In September, 1988, the patient entered a three-month, physician-monitored free-form amino acid diet (Medifast) and moderate exercise (walking) program and lost forty pounds. During this time, she showed remarkable improvement in mental and physical function and in a feeling of well-being.

Because of the history of exposure to toluene, the demonstration of toluene in her blood, and the known cerebral and endocrinological effects of toluene exposure, she underwent double-blind inhalation challenge testing in a chemically-free booth to assess sensitivity to toluene. She was tested with two saline controls and toluene, in each case with a nasal clip in place to prevent any detection of odor from the substances. No reaction to the controls was observed (Table 4). On exposure to toluene she experienced head flushing, a dizzy sensation, complaints of flushed feelings in her arms, and appeared very distant and foggy in her thinking. Independent neurological assessment by a psychologist, before and after each inhalation challenge testing, showed significant worsening on neurological screening, and on visuoperceptual motor functioning with exposure to toluene. The patient also was perceived by the objective testor to be affected adversely by toluene exposure with clumsiness, tremulousness, and unsteady movement of hands and legs. These responses confirmed a sensitivity to toluene. These effects were not seen on the control challenges.

Nine months later, upon reexposure to toluene (1989), she deteriorated rapidly and again went on the amino acid liquid diet (70 grams/day). After three weeks on this program, the patient showed improvement. Another twenty-four hour amino acid analysis was conducted and, surprisingly, eight essential amino acids were decreased or absent from the urine (Table 3).

She is currently working on developing an uncontaminated, preservative- and additive-free diet plan for the future maintenance of her health.11, 12


Toluene is a lipophilic solvent that affects essentially all cells in the body, especially cellular membranes with their diverse physiological functions. Although toluene was not the only chemical present in the patient's blood, it will be used as a model. In fact, the patient had higher levels of 2- and 3-methyl pentanes and hexane, which are solvents which damage cellular membranes. Clearly, the total pollutant load is significant in inducing this patient's problems. However, toluene in the work place was pervasive, and she was aware of the odor when she collapsed, so this substance is likely to be the one that severely disturbed her homeostasis.

Figure 2 illustrates the symptoms experienced by the patient. Although the patient had experienced no subjective feelings, an elevated blood pressure was an early symptom. This was followed by increasing fatigue accompanied by sensorial malfunction, decreased alertness and weight gain. Metrorrhagia, nerve fragility with forearm muscle rippling, and insomnia became progressively worse until the patient finally collapsed and was unable to continue working. The series of events clearly show the progression through adaptation to exhaustion. Since toluene and other solvents may be stored in fat tissues at several hundred times the concentration found in plasma, it is not surprising that the patient felt much worse when attempting to lose weight until the amino acid diet and sauna treatment was instituted.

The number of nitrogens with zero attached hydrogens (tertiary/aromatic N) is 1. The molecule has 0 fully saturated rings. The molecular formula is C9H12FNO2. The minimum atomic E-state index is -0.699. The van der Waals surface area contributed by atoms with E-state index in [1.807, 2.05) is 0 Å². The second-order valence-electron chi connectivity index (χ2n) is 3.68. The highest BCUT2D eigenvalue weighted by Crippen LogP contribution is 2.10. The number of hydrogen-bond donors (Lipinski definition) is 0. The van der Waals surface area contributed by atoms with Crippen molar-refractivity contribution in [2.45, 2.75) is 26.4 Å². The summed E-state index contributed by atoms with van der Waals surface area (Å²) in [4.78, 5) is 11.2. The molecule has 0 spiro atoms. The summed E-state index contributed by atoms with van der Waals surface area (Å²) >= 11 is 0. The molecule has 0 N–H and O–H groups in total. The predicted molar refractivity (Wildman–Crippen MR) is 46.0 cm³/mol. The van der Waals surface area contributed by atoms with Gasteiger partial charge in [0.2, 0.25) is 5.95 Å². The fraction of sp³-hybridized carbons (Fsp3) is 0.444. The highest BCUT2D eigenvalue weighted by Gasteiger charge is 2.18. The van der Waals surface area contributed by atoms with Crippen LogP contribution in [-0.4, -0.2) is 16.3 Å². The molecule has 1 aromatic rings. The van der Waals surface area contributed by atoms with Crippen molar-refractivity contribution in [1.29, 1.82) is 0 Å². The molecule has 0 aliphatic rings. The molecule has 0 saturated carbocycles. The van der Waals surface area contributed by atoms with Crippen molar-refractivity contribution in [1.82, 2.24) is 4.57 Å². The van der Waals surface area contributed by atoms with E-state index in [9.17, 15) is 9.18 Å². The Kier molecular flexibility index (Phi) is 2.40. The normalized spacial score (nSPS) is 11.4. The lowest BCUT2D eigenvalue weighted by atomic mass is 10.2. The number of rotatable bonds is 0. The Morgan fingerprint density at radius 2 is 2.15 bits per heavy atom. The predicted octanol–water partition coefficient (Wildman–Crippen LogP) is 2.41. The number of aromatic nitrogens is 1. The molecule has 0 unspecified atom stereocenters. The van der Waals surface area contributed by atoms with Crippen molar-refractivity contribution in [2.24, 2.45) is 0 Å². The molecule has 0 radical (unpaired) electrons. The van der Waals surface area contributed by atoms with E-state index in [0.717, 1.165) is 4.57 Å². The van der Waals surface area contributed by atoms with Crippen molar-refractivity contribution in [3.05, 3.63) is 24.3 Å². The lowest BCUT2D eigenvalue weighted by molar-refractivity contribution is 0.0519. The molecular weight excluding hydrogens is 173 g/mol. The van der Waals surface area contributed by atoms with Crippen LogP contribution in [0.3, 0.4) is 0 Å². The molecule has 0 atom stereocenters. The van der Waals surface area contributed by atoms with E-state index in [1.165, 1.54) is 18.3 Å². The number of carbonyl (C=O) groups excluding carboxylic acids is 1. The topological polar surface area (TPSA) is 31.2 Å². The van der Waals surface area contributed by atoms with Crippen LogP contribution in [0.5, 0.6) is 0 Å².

Toluene and similar aromatic hydrocarbons, such as xylene and styrene, are highly toxic to all species at much lower levels than those established by the National Occupational and Safety Administration (100 ppm).13, 14 In animal studies, toluene at low levels (80 ppm) increased catecholamine levels and turnover rates, as well as increased serum prolactin levels.15 Short-term exposure to toluene alters monoamine receptors in the brain, as detected by biochemical receptor binding studies.16 Various other lipophilic agents also alter serotonin binding sites in whole brain membrane preparations from rats.16 Euler et al13 have developed the hypothesis that the primary action of toluene is on membrane fluidity, leading to changes in transmitter release and in transduction mechanisms. Intravenous injection of toluene into dogs produced neuronal shrinkage and pigmentation in the cortex, fragmentation of myelin, widespread petechial hemorrhage and loss of Purkinje cells.17 In patients toluene inhalation produces impairment in attention, memory, visuospatial function, and complex cognition.18 Aphasia was not found, although naming difficulty and impaired reading or writing were frequently encountered. Toluene produces decreased or absent sense of smell and bilateral sensorineural hearing loss. The toxicity of toluene has been well documented.19-23 Toluene and xylene are the most used aromatic hydrocarbon solvents in industry, with toluene being more toxic than xylene.24 Since both of these were found in the patient's blood, they may have had an additive or synergistic effect.